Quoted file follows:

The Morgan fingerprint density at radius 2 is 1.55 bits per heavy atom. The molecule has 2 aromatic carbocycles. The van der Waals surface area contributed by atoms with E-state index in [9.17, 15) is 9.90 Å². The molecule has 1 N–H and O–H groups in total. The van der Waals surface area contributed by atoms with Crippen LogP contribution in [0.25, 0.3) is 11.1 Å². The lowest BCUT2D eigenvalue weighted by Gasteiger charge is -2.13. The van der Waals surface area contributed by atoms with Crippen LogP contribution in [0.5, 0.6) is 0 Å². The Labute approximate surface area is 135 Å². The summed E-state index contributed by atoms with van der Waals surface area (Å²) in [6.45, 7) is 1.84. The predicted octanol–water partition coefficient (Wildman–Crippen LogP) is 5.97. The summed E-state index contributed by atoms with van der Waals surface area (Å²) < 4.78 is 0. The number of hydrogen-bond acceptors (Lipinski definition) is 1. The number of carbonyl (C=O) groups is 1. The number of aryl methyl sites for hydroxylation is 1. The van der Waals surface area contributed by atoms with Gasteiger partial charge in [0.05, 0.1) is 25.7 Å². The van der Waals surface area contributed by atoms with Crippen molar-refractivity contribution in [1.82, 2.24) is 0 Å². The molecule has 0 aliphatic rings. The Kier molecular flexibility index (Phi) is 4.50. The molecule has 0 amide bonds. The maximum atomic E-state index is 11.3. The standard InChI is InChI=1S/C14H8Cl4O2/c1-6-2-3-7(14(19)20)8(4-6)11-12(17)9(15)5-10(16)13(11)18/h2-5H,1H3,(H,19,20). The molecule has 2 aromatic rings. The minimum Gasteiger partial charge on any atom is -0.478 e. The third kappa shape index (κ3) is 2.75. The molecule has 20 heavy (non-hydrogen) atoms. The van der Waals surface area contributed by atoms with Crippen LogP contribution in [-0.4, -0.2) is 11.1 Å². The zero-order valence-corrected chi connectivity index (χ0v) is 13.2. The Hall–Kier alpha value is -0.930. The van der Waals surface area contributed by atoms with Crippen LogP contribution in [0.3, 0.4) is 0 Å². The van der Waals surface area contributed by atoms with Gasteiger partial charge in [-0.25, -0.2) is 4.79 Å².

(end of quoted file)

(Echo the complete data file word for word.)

The Morgan fingerprint density at radius 2 is 1.55 bits per heavy atom. The molecule has 2 aromatic carbocycles. The van der Waals surface area contributed by atoms with E-state index in [9.17, 15) is 9.90 Å². The molecule has 1 N–H and O–H groups in total. The van der Waals surface area contributed by atoms with Crippen LogP contribution in [0.25, 0.3) is 11.1 Å². The lowest BCUT2D eigenvalue weighted by Gasteiger charge is -2.13. The van der Waals surface area contributed by atoms with Crippen LogP contribution in [0.5, 0.6) is 0 Å². The Labute approximate surface area is 135 Å². The summed E-state index contributed by atoms with van der Waals surface area (Å²) in [6.45, 7) is 1.84. The predicted octanol–water partition coefficient (Wildman–Crippen LogP) is 5.97. The summed E-state index contributed by atoms with van der Waals surface area (Å²) < 4.78 is 0. The number of hydrogen-bond acceptors (Lipinski definition) is 1. The number of carbonyl (C=O) groups is 1. The number of aryl methyl sites for hydroxylation is 1. The van der Waals surface area contributed by atoms with Gasteiger partial charge in [0.05, 0.1) is 25.7 Å². The van der Waals surface area contributed by atoms with Crippen molar-refractivity contribution in [1.82, 2.24) is 0 Å². The molecule has 0 aliphatic rings. The Kier molecular flexibility index (Phi) is 4.50. The molecule has 0 amide bonds. The maximum atomic E-state index is 11.3. The standard InChI is InChI=1S/C14H8Cl4O2/c1-6-2-3-7(14(19)20)8(4-6)11-12(17)9(15)5-10(16)13(11)18/h2-5H,1H3,(H,19,20). The molecule has 2 aromatic rings. The minimum Gasteiger partial charge on any atom is -0.478 e. The third kappa shape index (κ3) is 2.75. The molecule has 20 heavy (non-hydrogen) atoms. The van der Waals surface area contributed by atoms with Crippen LogP contribution in [-0.4, -0.2) is 11.1 Å². The zero-order valence-corrected chi connectivity index (χ0v) is 13.2. The Hall–Kier alpha value is -0.930. The van der Waals surface area contributed by atoms with Crippen LogP contribution in [0.3, 0.4) is 0 Å². The van der Waals surface area contributed by atoms with Gasteiger partial charge in [-0.25, -0.2) is 4.79 Å².